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Self-Congratulatory Rationalism

Or, as you might say, "Of course I think my opinions are right and other people's are wrong. Otherwise I'd change my mind." Similarly, when we think about disagreement, it seems like we're forced to say, "Of course I think my opinions are rational and other people's are irrational. Otherwise I'd change my mind."

I couldn't agree more to that - to a first approximation.

Now of course, the first problem is with people who think a person is either rational in general or not, right in general, or not. Being right or rational is conflated with intelligence, for people can't seem to imagine that a cognitive engine which output so many right ideas in the past could be anything but a cognitive engine which outputs right ideas in general.

For instance and in practice, I'm pretty sure I strongly disagree with some of your opinions. Yet I agree with this bit over there, and other bits as well. Isn't it baffling how some people can be so clever, so right about a huge bundle of things (read : how they have opinion so very much like mine), and then suddenly you find they believe X, where X seems incredibly stupid and wrong for obvious reasons to you.

I posit that people want to find others like them (in a continuum with finding a community of people like them, some place where they can belong), and it stings to realize that even people who hold many similar opinions still aren't carbon copies of you, that their cognitive engine doesn't work exactly the same way as yours, and that you'll have to either change yourself, or change others (both of which can be hard, unpleasant work), if you want there to be less friction between you (unless you agree to disagree, of course).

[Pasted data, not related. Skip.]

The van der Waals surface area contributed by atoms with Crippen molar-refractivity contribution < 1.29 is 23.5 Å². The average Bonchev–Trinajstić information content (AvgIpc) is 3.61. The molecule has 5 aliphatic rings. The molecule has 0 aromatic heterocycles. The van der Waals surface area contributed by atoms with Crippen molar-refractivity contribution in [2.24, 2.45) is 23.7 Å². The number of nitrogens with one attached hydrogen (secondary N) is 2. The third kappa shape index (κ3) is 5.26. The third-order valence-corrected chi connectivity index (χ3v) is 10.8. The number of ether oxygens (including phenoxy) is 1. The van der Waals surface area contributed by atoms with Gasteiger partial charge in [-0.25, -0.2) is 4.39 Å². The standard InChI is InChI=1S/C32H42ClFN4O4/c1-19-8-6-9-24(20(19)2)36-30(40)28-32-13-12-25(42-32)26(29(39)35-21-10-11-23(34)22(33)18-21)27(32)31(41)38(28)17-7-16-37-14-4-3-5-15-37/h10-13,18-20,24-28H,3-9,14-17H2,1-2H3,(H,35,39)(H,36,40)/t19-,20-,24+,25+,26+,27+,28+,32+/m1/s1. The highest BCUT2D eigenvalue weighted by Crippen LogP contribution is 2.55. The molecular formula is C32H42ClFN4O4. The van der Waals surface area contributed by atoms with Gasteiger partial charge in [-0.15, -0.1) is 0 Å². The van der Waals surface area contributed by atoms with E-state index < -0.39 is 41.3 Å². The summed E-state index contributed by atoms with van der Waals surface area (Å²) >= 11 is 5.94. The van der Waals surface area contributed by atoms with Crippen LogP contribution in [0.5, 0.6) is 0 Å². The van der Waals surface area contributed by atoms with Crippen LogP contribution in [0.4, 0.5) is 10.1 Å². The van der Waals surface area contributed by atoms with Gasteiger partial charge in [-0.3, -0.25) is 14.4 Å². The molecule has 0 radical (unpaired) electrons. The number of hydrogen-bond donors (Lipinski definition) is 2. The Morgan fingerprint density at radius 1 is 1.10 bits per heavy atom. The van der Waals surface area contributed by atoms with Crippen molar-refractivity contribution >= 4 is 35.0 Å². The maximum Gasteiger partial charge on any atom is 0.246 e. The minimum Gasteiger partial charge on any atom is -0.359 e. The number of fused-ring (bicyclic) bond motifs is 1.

Problem number two is simply that whether you think yourself right about a certain problem, have thought about it for a long time before coming to your own conclusion, doesn't preclude new, original information, or intelligent arguments to sway your opinion. I'm often pretty darn certain about my beliefs (those I care about anyway, that is, usually the instrumental beliefs and methods I need to attain my goals) but I know better than not to change my opinion or belief for a topic about which I care if I'm conclusively shown to be wrong (but that should go without saying in a rationalist community).

Self-Congratulatory Rationalism

I can see benefits to the principle of charity. It helps avoid flame wars, and from a Machiavellian point of view it's nice to close off the "what I actually meant was..." responses.

Some people are just bad at explaining their ideas correctly (too hasty, didn't reread themselves, not a high enough verbal SAT, foreign mother tongue, inferential distance, etc.), others are just bad at reading and understanding other's ideas correctly (too hasty, didn't read the whole argument before replying, glossed over that one word which changed the whole meaning of a sentence, etc.).

I've seen many poorly explained arguments which I could understand as true or at least pointing in interesting directions, which were summarily ignored or shot down by uncharitable readers.

[Link] Knowledge, not opinion, information extraction, not persuasion

The more difficult trick, at least for me, is avoiding smart people who offer stupid opinions on topics with which they are absolutely unfamiliar.

A more difficult trick yet is to notice when even smart people will offer stupid opinions on (noxious) topics, even when they are familiar with them.